LECTURES The examples of the anthropologist and the classicist attempting to transfonn spoken words into written sentences emphasize a peculiar difficulty in this kind of writing and editing. Lecturers nonnally do not read chapters of a book. When they do this and the audience senses that part of a book is being read aloud , interest lags. As the lecturer turns over page after page, his listeners begin to estimate how many pages are yet to come. A lecture needs immediacy, a spark, spontaneity; eye contact is a plus; gestures are important. Repetition of sorts is not necessarily bad. The chapters of a book can also sparkle with spontaneity, but the force of eye contact and gestures must be achieved by words, their order,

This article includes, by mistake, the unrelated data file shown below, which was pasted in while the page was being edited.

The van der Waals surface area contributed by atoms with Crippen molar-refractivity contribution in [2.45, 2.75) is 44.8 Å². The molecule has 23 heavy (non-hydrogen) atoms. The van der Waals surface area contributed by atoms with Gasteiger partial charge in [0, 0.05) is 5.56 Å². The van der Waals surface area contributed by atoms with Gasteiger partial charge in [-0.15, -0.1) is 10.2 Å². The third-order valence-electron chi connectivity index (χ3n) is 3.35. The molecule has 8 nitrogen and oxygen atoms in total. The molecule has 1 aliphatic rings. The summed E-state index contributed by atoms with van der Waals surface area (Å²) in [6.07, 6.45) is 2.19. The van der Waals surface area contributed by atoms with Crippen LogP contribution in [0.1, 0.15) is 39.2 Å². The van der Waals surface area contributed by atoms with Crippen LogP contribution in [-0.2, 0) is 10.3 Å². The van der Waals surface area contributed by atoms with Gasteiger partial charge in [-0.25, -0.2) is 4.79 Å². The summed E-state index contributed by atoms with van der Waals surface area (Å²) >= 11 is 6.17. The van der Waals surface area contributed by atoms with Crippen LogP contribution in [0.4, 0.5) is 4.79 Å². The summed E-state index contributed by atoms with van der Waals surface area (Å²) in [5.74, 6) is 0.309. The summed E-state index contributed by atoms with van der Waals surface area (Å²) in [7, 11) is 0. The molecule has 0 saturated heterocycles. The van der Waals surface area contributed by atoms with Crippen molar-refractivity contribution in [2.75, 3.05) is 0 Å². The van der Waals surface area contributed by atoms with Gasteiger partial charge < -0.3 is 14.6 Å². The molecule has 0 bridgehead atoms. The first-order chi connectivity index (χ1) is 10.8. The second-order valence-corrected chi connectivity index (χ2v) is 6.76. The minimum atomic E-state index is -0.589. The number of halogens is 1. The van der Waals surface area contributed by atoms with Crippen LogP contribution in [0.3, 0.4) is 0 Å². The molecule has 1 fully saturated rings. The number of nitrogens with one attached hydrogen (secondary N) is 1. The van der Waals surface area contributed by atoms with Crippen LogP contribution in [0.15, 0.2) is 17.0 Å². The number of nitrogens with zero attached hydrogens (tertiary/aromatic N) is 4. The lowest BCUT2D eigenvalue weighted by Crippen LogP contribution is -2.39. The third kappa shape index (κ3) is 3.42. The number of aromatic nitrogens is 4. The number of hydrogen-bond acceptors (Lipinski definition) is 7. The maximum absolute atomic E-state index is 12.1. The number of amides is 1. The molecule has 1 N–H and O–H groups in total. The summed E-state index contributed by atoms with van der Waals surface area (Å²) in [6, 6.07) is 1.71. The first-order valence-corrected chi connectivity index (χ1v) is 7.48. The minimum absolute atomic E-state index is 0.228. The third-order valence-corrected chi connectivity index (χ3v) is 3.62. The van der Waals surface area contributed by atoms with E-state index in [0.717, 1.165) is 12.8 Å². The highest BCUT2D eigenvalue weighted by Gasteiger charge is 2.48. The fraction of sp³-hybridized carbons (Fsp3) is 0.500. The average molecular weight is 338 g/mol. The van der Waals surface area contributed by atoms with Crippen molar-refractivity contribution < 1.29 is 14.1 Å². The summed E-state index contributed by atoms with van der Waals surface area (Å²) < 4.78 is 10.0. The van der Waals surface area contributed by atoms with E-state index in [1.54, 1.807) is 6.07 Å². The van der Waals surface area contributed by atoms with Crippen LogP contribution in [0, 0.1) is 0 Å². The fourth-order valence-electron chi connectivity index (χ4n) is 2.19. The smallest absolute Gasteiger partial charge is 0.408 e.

For Editors 37 the logic of their connections, and their sound to the mind's ear. Repetition is much more obvious since the words have not died on the air but remain on the printed page. A reader does not wish to be addressed in a book as though he were sitting in a lecture hall. A reader does not care to hear how happy some people were to be there. A reader could not care less that another facet of the topic was to be discussed on another evening. The proceedings of a society may need to be reported as they happened on the occasion. Publishing a series of lectures as a book, except in unusual circumstances, requires a different point of view, focusing on someone sitting with a book in his hand rather than on someone sitting in a hall listening to a speaker. FEMINIST PRESSURES